Ben Affleck on the cover of Entertainment Weekly. Entertainment Weekly

Somewhere between the heartwarming 1997 drama "Good Will Hunting" and this year's critical darling "Argo," Ben Affleck went from Oscar winning "It" boy to Hollywood's prime punching bag to Entertainment Weekly's "Entertainer of the Year."

It's a fitting title for Affleck, who directed and starred in one of the most well received films of the year. In an interview with the outlet, the actor said that he did not anticipate the film's success, but knew on a personal level that the gripping drama was a project that he could be proud of.

“I had very low expectations for 'Argo's' performance,” Affleck said. “I just hoped that over time people would find the movie. Also, being at a place in my life and my career where I know what I’m trying to do, it’s different than being 26. When you’re younger and have the early success that I had — it sounds like the worst Hallmark cliche — but I didn’t have anyone to share it with. I don’t mean I wanted someone to sit by the fire with. But when you have a family and children, you kind of see yourself reflected in them. I want to make the kinds of movies that my kids are proud of. I have higher standards, in a way, for them.”

Affleck's public esteem took a hit in 2003, when "Gigli," widely regarded as one of the worst films of all time, was released. The film, coupled with his highly publicized relationship with co-star Jennifer Lopez, was a wrecking ball that demolished both the star's career and public persona.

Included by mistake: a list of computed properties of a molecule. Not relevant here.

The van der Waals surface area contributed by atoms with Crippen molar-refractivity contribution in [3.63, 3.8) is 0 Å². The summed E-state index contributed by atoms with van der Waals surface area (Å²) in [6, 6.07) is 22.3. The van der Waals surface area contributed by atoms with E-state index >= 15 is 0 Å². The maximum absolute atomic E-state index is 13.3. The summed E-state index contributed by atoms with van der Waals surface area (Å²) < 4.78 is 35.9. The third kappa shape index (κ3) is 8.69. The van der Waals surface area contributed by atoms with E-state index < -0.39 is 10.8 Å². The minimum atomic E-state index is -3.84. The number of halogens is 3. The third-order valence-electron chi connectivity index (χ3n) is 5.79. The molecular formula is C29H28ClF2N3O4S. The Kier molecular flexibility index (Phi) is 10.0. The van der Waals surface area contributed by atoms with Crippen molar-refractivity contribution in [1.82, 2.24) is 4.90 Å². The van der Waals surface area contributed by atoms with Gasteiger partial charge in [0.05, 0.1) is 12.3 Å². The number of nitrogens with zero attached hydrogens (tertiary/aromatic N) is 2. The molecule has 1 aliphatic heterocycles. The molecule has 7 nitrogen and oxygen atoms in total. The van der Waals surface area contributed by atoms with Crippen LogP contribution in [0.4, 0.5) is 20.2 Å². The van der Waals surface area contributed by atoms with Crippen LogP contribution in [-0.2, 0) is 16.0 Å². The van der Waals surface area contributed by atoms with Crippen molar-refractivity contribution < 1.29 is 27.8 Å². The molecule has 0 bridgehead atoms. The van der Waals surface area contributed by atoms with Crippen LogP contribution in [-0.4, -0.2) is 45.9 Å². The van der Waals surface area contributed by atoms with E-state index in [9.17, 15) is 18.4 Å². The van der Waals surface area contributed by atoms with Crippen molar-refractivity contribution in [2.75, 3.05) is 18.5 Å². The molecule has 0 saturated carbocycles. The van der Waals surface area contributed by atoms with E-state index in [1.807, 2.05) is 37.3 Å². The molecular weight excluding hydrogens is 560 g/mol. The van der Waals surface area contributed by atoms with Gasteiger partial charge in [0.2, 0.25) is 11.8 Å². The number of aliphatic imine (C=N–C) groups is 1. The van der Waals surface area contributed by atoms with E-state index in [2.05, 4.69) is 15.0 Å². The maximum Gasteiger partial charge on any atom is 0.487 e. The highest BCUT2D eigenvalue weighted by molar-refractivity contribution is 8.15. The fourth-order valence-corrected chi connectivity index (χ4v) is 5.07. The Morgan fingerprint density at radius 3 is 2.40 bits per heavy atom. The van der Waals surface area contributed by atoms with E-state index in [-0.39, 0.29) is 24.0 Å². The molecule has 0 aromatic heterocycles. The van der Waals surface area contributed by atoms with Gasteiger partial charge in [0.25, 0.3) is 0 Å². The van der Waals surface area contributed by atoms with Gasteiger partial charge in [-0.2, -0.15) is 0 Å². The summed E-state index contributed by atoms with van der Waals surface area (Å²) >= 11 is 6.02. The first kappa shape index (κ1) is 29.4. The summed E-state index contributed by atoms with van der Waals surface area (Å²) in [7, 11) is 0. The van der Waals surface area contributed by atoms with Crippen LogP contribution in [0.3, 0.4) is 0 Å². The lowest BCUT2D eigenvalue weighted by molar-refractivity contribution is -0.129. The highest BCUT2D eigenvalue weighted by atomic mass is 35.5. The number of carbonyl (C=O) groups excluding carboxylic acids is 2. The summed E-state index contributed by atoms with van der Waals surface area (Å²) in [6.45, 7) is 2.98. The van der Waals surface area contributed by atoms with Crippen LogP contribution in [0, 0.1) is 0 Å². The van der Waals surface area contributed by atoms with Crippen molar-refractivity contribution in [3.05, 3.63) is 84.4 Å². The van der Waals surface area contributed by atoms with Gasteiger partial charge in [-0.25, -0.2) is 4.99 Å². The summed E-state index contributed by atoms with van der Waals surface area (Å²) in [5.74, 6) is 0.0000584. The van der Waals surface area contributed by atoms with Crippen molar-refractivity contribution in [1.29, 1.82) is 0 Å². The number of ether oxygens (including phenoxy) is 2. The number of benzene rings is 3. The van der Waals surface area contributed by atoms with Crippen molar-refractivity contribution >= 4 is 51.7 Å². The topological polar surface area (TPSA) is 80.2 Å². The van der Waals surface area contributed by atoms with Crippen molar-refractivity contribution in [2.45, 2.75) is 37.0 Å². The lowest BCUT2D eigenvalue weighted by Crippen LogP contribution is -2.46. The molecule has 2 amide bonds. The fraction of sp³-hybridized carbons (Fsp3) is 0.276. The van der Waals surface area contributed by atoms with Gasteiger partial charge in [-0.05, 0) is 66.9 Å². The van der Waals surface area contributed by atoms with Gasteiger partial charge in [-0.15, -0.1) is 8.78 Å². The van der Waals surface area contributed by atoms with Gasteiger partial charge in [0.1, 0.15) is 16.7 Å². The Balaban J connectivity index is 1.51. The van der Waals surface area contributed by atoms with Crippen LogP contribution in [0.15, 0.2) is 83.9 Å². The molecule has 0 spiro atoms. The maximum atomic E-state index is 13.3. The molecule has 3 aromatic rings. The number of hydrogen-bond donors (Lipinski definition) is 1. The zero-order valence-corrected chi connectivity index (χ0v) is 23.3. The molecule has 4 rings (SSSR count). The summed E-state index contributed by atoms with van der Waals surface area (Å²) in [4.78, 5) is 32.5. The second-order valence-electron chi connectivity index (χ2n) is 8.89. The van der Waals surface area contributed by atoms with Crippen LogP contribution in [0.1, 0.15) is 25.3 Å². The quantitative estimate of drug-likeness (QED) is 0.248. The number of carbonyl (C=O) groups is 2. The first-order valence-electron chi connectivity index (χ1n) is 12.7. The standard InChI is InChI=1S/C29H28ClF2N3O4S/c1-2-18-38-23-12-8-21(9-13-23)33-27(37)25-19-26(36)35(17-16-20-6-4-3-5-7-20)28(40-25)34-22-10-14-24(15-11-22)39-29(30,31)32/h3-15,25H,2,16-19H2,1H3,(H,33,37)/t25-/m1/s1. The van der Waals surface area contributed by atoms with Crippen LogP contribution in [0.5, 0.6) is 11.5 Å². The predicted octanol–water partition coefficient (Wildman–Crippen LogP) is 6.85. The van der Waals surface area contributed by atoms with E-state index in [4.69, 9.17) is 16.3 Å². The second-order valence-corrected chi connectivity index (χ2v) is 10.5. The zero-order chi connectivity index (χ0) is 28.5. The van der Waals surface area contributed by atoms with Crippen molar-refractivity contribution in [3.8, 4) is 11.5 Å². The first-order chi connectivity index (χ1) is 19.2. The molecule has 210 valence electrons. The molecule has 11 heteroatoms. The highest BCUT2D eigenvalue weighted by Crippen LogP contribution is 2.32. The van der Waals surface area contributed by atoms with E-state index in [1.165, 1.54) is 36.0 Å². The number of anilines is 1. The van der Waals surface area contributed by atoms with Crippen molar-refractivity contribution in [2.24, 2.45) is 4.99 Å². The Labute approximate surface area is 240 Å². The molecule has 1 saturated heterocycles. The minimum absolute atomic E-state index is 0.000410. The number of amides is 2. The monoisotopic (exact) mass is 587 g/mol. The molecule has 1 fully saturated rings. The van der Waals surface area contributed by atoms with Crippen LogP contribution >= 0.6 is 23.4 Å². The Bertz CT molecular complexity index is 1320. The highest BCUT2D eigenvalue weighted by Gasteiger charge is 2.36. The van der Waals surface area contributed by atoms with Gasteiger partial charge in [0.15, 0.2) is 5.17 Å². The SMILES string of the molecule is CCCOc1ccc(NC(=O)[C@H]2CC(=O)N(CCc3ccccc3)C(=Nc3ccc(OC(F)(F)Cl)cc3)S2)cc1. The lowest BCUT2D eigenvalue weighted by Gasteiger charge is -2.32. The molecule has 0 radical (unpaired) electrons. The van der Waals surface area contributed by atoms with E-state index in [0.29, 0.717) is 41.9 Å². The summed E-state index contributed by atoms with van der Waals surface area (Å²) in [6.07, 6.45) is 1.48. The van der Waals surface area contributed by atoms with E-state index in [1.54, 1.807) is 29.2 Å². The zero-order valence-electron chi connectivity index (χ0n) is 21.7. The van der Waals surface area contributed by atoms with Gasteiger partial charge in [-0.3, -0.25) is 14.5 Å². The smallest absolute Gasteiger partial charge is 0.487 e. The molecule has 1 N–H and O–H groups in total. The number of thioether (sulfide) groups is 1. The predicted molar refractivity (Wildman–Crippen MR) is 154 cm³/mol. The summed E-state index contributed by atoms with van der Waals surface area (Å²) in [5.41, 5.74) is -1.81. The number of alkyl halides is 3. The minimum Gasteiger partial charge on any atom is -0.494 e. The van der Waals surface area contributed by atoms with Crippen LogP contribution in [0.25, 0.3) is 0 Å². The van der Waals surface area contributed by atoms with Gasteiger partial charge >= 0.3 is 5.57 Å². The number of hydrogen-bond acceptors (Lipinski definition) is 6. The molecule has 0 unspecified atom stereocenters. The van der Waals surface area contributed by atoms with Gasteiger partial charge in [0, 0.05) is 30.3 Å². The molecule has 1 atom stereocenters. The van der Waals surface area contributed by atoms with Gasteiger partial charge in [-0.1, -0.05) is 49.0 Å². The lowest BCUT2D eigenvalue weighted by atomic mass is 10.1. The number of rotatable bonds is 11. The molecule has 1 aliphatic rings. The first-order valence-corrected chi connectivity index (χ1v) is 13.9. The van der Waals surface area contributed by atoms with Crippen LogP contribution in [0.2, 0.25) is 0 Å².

Following the film's release, Affleck's attempts at professional redemption were marred by a slew of lackluster projects like "Paycheck" and "Surviving Christmas." In 2006 he attempted to make a comeback with "Hollywoodland," in which he starred as doomed "Superman" star George Reeves. Though the film was relatively well-received, it was not a big enough hit to restore his A-list status.

It wasn't until Affleck turned to directing that his luck began to change. The 2007 drama "Gone Baby Gone," about the search for a missing girl in South Boston, earned the star considerable praise and set him on the path to career restoration.

"…one of the graces of 'Gone Baby Gone' is its sensitivity to real struggle, to the lived-in spaces and worn-out consciences that can come when despair turns into nihilism," said Manohla Dargis of the New York Times. "Mr. Affleck doesn’t live in these derelict realms, but, for the most part, he earns the right to visit."

Amy Ryan, who played the mother of the kidnapped child in "Gone Baby Gone," earned a Best Supporting Actress Oscar nomination for her role.

Affleck's follow-up, "The Town," released in 2010, earned an impressive $92 million domestically and establish Affleck as an emerging visionary.

"'The Town' shows, as his first film 'Gone Baby Gone' did, that Affleck has the stuff of a real director," Roger Ebert said of the film. "Everything is here. It's an effective thriller, he works closely with actors, he has a feel for pacing."

Jeremy Renner received a Best Supporting Actor Oscar nomination for his performance in the film.

"Argo" gives formidable hope for Affleck that his career follies are behind him -- it would take more than another "Gigli" to push him out of the winner's circle. The film, which tells the extraordinary true story of the 1979 CIA rescue of six American hostages in Iran, has put the star back on top. Riveting, comical and uplifting, "Argo" is expected to earn Oscar nominations for such top awards as Best Director and Best Picture.